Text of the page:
The Episcopal Palace and the “Secret passage”
The foundations of the building containing the episcopal offices and drawing rooms were laid in the 12th century, though the style has changed in accordance with the architectural and interior fashions. With the uniquely decorated Baroque, Biedermeier, neo-Renaissance and neo-Baroque furniture, paintings and accessories, the rooms demonstrate the lives of the many bishops that have occupied the palace. In addition to the tapestries donated by Maria Theresa, that date back to the end of the 17th century, the episcopal portraits and the large, 18th century oil paintings depicting scenes from the Old Testament, make our visit even more memorable.
The tunnel that connects the garden of the Episcopal Palace with the Granary has a remarkable history stretching back to the Middle Ages, yet it regained a special role in the latter part of the 20th century, under the hostile period of the anti-clerical state socialism. During this time the episcopal residency and its gardens were installed with numerous bugging devices, therefore it was also used as a secure underground path. On a lighter note, the western wing of the passage did serve as a wine cellar during these years. A tunnel with such a significant past is a truly exceptional environment to demonstrate the dark and dangerous days of Communist religious persecutions.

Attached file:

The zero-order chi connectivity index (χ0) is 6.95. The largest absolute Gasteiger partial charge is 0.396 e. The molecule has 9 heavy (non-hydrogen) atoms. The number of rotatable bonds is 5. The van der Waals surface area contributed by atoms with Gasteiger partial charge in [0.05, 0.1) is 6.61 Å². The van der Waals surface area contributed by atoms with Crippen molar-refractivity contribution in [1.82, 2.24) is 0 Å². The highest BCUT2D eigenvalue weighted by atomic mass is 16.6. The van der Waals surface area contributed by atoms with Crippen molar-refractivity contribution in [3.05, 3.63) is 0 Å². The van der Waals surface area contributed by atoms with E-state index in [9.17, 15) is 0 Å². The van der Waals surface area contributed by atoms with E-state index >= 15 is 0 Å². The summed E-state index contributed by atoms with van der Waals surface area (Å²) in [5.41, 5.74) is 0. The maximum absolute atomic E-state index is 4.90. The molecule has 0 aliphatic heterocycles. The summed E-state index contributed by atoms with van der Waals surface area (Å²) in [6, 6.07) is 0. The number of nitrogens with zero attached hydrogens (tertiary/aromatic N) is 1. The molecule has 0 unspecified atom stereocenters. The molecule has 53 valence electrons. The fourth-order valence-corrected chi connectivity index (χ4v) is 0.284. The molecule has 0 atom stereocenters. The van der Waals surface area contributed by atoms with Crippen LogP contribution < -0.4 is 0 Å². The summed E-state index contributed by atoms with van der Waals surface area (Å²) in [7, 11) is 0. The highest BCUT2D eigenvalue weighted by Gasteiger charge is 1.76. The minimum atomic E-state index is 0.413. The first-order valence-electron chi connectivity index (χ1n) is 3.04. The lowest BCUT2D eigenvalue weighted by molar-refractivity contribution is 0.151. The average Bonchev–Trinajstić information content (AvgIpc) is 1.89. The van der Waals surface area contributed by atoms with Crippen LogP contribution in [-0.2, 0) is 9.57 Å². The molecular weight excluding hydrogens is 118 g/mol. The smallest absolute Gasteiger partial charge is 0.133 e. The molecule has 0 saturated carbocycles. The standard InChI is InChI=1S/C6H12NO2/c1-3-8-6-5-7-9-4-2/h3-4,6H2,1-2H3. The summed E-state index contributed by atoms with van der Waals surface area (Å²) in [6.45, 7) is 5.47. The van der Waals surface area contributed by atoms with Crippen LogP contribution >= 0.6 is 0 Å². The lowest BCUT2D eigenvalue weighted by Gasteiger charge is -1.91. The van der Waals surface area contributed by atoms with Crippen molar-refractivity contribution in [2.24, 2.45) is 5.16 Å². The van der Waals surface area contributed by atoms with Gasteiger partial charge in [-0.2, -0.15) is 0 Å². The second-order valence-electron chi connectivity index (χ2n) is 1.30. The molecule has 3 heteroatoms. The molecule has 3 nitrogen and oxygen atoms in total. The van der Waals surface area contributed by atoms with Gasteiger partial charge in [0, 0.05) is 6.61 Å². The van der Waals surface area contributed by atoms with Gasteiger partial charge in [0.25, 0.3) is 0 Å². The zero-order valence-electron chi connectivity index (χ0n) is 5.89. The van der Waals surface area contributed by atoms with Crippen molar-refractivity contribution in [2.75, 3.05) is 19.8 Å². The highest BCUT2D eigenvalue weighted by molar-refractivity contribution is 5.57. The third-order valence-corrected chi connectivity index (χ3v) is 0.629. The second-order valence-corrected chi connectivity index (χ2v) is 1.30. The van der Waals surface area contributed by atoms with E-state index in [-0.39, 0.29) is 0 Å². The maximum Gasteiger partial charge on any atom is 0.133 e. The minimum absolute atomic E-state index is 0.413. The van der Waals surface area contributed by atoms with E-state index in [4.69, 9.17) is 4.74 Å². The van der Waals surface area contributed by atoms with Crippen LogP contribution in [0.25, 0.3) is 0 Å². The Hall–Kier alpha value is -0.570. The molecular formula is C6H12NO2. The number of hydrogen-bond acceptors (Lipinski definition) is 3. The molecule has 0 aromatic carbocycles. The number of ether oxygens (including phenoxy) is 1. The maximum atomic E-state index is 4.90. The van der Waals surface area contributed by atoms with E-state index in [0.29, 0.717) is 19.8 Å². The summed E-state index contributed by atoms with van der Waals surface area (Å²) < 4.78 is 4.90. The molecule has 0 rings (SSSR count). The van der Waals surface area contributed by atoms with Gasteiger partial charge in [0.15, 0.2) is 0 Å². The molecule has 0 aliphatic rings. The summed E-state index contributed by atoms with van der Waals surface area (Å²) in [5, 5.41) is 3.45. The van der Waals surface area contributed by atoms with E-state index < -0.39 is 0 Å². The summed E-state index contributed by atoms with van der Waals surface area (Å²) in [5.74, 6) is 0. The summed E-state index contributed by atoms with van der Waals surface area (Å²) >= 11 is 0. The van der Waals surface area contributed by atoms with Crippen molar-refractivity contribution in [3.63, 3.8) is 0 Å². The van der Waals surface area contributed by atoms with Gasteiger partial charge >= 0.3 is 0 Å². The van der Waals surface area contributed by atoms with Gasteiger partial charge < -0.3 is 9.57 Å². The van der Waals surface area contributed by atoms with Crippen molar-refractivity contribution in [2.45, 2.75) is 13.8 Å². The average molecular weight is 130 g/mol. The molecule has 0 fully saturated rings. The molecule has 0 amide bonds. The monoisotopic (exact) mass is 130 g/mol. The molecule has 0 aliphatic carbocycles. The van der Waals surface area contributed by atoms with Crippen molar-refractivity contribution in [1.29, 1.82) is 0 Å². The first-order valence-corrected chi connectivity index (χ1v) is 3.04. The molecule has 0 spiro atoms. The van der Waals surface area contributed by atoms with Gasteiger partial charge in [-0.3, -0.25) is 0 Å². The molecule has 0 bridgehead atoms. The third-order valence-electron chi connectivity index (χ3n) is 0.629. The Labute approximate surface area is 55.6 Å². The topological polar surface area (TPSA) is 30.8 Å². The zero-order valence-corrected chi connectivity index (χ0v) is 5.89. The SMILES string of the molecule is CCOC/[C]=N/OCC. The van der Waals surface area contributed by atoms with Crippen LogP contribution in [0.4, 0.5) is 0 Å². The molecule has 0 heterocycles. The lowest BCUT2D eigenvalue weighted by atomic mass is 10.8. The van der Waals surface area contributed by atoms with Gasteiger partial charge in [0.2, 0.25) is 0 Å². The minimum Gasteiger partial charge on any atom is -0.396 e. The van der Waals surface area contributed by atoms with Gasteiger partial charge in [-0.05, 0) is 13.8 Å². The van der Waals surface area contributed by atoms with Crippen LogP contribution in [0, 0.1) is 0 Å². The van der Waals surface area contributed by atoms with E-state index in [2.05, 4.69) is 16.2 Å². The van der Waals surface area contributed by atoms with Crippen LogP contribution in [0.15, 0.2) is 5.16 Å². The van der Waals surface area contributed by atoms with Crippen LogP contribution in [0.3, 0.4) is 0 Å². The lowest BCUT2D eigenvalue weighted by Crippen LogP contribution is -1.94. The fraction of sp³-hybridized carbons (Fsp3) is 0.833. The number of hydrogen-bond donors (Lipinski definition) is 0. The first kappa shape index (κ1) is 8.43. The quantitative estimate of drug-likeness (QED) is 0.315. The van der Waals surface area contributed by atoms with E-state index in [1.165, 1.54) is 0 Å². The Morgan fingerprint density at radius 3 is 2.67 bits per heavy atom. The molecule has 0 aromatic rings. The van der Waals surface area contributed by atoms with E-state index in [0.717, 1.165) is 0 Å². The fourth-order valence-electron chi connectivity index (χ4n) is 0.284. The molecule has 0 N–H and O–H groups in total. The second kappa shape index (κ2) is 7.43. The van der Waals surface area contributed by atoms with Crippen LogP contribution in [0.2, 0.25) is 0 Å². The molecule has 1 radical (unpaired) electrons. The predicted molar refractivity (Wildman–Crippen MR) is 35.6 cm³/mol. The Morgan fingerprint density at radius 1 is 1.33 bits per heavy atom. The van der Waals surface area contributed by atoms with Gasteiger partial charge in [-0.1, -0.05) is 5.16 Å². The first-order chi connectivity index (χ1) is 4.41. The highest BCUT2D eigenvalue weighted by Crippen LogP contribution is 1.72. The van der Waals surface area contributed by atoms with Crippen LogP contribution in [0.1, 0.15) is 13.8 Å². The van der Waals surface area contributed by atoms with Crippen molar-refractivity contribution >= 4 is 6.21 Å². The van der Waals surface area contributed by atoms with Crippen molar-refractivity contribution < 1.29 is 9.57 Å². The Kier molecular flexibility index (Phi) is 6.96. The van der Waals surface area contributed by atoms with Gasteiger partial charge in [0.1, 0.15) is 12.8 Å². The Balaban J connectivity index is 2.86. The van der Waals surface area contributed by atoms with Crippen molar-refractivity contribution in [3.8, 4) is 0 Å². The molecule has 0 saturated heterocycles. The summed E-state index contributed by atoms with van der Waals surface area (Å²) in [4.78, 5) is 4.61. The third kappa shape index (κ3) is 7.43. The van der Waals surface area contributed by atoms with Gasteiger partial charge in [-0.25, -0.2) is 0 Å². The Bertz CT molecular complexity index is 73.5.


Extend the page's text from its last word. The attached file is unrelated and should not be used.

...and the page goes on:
Only those who have purchased a ticket to enter the Palace may be able to visit this exhibition, as part of a guided tour.
The Episcopal Wine Cellar
The 18th century wine cellar formed part of the contemporary episcopal residency and it was known as the “main cellar” of the demesne. Visitors can catch sight of the original cellar barrels and may taste the wines they produce in the vast, two-storey room that reaches deep into the ground. The cellar system puts both the richness of one of the oldest wine producing regions of Hungary and the historic wine culture of the Diocese of Pécs into a historical perspective.